Partners in peace

SKETCHES - Ana Marie Pamintuan (The Philippine Star) - March 20, 2015 - 12:00am

“Galit ka na ba sa amin?” Are you mad at us already?

That was Teresita Deles, presidential adviser on the peace process, greeting me at a dinner Tuesday night for Britain’s Princess Anne.

According to the Pulse Asia survey results released yesterday, 44 percent of Filipinos opposed the passage of the Bangsamoro Basic Law, with only 21 percent for it and 36 percent undecided. The highest opposition, 62 percent, was registered in Mindanao, followed by 52 percent in Metro Manila. I don’t know if that translates into being mad at the government peace panel, but it’s certainly not a lot of public support for the BBL.

The dinner for 24 people was held at the official residence of British Ambassador Asif Ahmad, just hours after the Senate released its report on the Jan. 25 commando raid in Mamasapano, Maguindanao that has derailed the peace process.

Britain is heavily invested in this process; it is a Philippine partner in peace. The Northern Ireland experience has served as inspiration for commanders of the Moro Islamic Liberation Front (MILF).

Princess Anne, however, visited the Philippines mainly for her advocacies, particularly in supporting women as entrepreneurs and UK assistance in disaster areas. She visited Ormoc, Leyte the other day, to talk to beneficiaries of Save the Children. She told us she didn’t want to linger and get in the way of the rebuilding effort. Anne also visited the microfinance trust Tulay sa Pag-unlad Inc., a partner of Opportunity International UK where she is a patron.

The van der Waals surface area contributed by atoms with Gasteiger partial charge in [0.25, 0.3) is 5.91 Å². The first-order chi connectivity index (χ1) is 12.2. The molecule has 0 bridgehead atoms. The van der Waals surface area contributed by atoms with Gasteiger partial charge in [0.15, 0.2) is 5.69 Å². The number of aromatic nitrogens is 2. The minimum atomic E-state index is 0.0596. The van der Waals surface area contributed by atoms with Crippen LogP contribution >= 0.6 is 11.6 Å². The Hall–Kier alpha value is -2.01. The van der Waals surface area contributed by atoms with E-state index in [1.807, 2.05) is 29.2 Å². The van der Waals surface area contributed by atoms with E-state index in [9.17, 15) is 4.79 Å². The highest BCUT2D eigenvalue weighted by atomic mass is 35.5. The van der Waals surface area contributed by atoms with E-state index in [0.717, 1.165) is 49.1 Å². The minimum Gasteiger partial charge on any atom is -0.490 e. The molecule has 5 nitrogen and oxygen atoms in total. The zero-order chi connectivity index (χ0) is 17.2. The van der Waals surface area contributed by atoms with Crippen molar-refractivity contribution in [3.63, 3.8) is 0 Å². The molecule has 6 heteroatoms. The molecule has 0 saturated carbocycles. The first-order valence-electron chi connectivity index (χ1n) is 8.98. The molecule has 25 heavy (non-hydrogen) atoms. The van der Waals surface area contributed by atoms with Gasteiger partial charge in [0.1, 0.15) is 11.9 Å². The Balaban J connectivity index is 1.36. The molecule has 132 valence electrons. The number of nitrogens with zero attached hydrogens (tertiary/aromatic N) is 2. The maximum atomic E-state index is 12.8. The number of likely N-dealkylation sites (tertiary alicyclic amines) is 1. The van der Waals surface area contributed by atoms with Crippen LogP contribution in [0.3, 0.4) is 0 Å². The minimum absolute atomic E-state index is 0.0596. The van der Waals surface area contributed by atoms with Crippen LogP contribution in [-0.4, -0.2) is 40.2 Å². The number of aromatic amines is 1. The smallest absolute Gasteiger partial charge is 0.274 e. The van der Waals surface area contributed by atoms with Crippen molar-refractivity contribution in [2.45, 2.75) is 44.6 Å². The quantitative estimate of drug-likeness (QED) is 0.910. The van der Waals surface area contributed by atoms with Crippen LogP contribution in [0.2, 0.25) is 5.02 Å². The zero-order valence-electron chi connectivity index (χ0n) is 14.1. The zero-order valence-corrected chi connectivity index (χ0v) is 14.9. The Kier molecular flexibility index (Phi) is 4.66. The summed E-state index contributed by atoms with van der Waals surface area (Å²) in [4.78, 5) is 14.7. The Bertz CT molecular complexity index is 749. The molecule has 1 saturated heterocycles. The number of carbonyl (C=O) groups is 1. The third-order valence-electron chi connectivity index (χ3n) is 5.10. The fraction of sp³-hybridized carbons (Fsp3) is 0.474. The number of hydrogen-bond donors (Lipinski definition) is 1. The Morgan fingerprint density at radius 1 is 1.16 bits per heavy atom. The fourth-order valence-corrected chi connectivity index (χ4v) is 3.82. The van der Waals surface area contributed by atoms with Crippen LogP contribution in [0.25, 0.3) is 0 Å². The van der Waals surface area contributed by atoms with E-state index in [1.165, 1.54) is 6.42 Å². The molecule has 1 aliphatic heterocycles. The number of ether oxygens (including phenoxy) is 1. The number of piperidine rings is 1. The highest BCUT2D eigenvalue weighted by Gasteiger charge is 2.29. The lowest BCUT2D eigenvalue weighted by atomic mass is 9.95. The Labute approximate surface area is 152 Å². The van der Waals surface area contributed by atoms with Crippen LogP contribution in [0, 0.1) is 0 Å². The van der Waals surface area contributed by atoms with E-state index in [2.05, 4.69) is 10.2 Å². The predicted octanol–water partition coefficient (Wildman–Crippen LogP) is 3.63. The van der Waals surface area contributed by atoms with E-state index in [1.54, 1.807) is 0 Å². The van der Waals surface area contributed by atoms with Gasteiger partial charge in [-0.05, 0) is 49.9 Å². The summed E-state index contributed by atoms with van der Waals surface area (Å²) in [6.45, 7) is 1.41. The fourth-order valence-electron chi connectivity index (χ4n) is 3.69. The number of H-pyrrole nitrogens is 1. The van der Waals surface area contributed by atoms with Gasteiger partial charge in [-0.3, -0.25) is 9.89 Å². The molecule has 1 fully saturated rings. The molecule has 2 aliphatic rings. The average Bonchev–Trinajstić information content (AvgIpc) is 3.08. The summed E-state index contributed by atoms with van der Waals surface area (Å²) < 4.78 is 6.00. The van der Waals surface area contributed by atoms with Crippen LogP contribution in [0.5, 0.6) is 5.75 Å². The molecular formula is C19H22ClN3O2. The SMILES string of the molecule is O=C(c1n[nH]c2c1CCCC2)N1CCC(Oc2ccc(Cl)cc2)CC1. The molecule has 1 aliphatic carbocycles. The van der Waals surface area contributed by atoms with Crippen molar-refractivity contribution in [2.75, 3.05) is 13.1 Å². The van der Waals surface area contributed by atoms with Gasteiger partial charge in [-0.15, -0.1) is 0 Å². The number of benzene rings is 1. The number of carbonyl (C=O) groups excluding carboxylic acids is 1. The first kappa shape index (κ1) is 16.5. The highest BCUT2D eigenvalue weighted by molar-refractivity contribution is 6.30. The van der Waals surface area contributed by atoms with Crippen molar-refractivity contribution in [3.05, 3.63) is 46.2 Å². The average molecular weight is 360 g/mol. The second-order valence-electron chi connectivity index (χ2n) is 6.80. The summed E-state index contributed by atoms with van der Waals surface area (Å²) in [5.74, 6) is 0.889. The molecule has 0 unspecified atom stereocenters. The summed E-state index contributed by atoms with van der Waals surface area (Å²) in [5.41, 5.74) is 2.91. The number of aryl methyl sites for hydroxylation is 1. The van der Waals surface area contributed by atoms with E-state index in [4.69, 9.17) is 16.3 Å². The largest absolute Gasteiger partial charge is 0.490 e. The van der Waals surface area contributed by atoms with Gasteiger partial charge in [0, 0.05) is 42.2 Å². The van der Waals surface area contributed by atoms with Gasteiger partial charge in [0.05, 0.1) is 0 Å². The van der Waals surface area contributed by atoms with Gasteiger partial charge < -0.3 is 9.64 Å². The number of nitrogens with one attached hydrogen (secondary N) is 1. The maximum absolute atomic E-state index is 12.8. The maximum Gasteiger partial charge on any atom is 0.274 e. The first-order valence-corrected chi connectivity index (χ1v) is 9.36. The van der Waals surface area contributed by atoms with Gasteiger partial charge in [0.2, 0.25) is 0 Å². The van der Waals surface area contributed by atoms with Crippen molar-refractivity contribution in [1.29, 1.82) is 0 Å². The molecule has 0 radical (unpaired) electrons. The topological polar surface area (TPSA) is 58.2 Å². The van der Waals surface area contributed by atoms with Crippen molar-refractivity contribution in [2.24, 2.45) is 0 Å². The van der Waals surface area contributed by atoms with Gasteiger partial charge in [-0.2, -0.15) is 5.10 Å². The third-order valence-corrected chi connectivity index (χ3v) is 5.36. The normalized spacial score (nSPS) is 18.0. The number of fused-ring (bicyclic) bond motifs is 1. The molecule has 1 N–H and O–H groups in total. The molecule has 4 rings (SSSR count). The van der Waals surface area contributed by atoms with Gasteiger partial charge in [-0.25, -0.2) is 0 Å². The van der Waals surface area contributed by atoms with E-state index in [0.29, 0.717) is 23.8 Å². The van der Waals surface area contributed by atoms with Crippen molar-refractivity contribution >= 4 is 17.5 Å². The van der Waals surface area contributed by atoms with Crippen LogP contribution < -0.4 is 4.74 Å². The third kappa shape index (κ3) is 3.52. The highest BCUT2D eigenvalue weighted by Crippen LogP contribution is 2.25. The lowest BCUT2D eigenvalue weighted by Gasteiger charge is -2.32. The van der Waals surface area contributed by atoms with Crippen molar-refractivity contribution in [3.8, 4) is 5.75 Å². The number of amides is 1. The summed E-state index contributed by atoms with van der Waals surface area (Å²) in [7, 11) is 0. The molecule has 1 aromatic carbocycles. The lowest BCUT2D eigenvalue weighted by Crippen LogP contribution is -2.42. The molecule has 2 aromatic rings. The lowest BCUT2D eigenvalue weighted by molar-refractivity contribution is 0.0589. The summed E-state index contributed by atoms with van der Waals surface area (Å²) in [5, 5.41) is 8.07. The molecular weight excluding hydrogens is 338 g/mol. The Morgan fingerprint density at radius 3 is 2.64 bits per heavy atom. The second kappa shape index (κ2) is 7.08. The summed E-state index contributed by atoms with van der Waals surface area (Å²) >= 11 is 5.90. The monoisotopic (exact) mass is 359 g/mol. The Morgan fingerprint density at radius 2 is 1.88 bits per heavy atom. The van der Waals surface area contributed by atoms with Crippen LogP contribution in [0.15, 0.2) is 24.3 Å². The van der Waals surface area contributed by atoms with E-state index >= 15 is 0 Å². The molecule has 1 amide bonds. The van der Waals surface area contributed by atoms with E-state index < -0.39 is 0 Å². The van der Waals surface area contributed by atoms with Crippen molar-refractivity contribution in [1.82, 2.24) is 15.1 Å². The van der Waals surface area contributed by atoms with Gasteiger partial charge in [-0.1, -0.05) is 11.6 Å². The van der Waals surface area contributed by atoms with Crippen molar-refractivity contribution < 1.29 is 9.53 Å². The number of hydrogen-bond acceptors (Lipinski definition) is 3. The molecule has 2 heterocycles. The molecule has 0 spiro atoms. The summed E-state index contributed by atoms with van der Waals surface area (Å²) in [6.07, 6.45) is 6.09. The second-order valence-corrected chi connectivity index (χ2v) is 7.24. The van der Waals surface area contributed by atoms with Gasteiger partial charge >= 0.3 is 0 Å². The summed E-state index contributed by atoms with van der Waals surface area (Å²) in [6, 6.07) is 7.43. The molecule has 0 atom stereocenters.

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Britain’s princess royal, the only daughter of Queen Elizabeth II, was refreshingly informal. She shook hands and chatted with everyone, and addressing her as “your royal highness” was optional for non-Brits.

Her arrival at the Forbes Park residence was announced by someone at the main entrance but that was as far as the formalities went. She was with a lady-in-waiting and retired Navy Captain Nick Wright who spent time in the Philippines and is now her private secretary. No photos were taken except by the embassy photographer.

Anne had arrived from the UK Monday night without fanfare, which is how she prefers to move around, according to her aide. She promotes the work of some 320 non-government organizations where she is president or a patron.

Nick Wright said the princess royal goes overseas about eight times a year, with about three of the places recommended by the Foreign Office.

British ambassadors are formally appointed by the queen and the crown servants serve the monarch rather than the government. The diplomats must make a case for a foreign visit by a member of the royal family.

“I was fortunate that my bid was accepted,” Ambassador Ahmad informed me. “This was for a number of reasons: the growing importance of our links to the Philippines as we have adopted a prioritized approach to the country; the role the UK has been able to play in helping Filipinos in times of natural disasters (HRH is closely associated with a number of civil society organizations); the interest she has in women as entrepreneurs; her role as an Olympic competitor and official.”